At 6-4, the Cardinals present the biggest challenge to Indianapolis (7-3) since their win against Denver in Week 7. With less-than-dominating wins in the three games since that Week 7 matchup, the Colts are vulnerable. The Cardinals, on the other hand, have three straight wins, but their wins came against the Atlanta Falcons, Houston Texans and Jacksonville Jaguars.
While the game won't count for much when it comes to tiebreakers and whatnot, both teams need to keep pace with their conference foes in the playoff race. Indianapolis looks to stay in the driver's seat for the No. 2 seed in the AFC while the Cardinals try to keep up with Carolina and San Francisco.
Between a dominant defense and an Arians-led offense, the Cardinals are a fun team that can be competitive in any game. The Colts can't afford to come out with a slow start in this one, as the Cardinals No. 1-ranked defense (by DVOA) won't let them come back as easily as Houston and Tennessee did.
So how can the Colts attack the Cardinals defense while attempting to shut down Carson Palmer and the Arizona offense? Find out in this week's game plan!
Offense: Coby Fleener Continues to Step Up
While the Colts' attempts to run the ball consistently and get T.Y. Hilton involved are going to be a weekly occurrence, there will be certain games where one player or group of players has a chance to step up and be a key part of the pregame attention.
For Indianapolis, that award goes to Coby Fleener this week.
The Colts are facing the Cardinals defense this week, who, as mentioned earlier, are pretty good. The Cardinals rank first overall, while being in the top five for each of the last five. The Cardinals have looked especially good against opposing receivers. Cornerbacks Patrick Peterson and (former Colt) Jerraud Powers lead the way, with rookie safety Tyrann Mathieu playing extraordinarily.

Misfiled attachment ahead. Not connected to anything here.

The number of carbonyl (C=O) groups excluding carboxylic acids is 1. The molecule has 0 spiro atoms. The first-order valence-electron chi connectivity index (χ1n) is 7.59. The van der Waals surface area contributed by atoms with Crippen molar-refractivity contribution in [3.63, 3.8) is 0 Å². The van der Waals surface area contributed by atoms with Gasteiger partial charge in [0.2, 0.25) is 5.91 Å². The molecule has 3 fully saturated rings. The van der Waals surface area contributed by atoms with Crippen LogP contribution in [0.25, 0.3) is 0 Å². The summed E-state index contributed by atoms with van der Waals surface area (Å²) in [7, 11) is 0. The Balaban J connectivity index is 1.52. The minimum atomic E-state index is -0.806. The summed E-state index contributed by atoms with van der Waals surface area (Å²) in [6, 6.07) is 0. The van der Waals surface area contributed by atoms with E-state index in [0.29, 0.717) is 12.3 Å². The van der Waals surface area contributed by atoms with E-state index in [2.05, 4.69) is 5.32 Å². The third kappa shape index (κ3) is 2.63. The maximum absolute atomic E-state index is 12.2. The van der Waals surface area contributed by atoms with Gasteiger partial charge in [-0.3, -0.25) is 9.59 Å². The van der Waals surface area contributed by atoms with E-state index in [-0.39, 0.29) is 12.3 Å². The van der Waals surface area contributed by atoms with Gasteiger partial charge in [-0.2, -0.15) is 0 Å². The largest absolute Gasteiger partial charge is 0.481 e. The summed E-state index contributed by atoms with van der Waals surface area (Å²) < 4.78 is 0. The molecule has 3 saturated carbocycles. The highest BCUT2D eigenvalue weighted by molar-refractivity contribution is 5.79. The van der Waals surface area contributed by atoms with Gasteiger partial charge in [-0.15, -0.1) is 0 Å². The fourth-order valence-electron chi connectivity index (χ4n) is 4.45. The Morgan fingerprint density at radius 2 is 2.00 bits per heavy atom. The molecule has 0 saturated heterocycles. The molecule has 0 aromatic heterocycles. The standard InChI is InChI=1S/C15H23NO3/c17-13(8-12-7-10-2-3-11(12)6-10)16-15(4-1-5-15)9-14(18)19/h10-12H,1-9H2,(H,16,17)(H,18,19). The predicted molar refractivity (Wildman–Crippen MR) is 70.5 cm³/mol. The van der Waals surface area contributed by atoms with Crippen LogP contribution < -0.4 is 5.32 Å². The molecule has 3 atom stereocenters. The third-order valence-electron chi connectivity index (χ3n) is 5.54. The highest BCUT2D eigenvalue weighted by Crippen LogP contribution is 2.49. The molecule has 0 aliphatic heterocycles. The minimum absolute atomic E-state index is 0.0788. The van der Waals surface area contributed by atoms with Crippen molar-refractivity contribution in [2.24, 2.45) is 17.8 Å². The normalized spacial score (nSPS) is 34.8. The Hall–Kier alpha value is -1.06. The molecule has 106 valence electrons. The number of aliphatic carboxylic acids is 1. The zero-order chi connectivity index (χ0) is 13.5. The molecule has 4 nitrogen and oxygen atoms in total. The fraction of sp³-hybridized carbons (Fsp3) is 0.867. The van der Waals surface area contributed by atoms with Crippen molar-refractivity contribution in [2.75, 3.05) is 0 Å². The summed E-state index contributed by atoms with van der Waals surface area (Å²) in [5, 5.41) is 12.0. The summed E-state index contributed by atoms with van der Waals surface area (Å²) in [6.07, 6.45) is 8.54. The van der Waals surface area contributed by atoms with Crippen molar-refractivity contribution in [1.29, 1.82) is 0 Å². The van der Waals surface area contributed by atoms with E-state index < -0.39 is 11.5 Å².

Using the same DVOA numbers from Football Outsiders, the Cardinals are exceptional at keeping opposing No. 1 and No. 2 receivers in check, holding them to the second and fifth-worst DVOA in the NFL, respectively.
The one area where the Cardinals don't excel is covering opposing tight ends (20th-best by DVOA).
When the Cardinals lost games, they struggled to cover the opposing tight ends. Check out the big games by starting tight ends in the Cardinals' four losses this year.
In Arizona's six wins this season, no tight end has eclipsed 80 yards or scored a touchdown.
So, the Colts need to get Fleener involved early and often. How should he be involved though? It can't merely be as a possession receiver. Fleener needs to be used as a downfield target to get the Arizona linebackers running all over the field. Look at the different ways San Francisco used Vernon Davis, for example.
When they used him in short out routes or shallow crossing patterns, he wasn't very productive. The Arizona linebackers are quick enough in short spaces to close on such patterns quickly, and broke up this pass and several others in the game. When they didn't break up the pass, they brought down Davis quickly, never in danger of missing a tackle in the open field.
But when San Francisco let Davis run the field, especially on deep routes crossing the field, they saw all kinds of success, like this 61-yard touchdown down the middle of the field.
If the Colts can get Fleener into deep routes to stretch the defense, they should be able to move the ball. If not, well, it could be a long one.
Defense: Stop Big Plays
Despite Bruce Arians' reputation as an offensive guru (and the current input of Tom Moore), the Cardinals offense is pretty inefficient.
Whether it's points per drive, drive success rate, average third downs or something else, the Cardinals consistently are in the bottom 10. They're not a very good offense right now.
A big part of it is the poor offensive line, which makes the passing game worse and the running game nonexistent at times. Carson Palmer hasn't been great, which exacerbates the problems. Then you have stubborn coaching, like Arians' refusal to make Andre Ellington a bigger pert of the Cardinals offense.
The one thing that Arizona does have going for them is big plays. Wide receiver Larry Fitzgerald is always a threat, and Michael Floyd has been terrifying opposing defenses lately. Then you have running back Andre Ellington who can take it to the house at any time.
The Colts defense has struggled with big plays lately, and it's helped them fall back in deep deficits. Indianapolis will need to shade a safety to Fitzgerald's side, but at the same time can't ignore Michael Floyd or the threat of Ellington out of the backfield.
If the Colts are disciplined and communicate, they can avoid big plays and should be able to keep Arizona from getting into too much of a rhythm.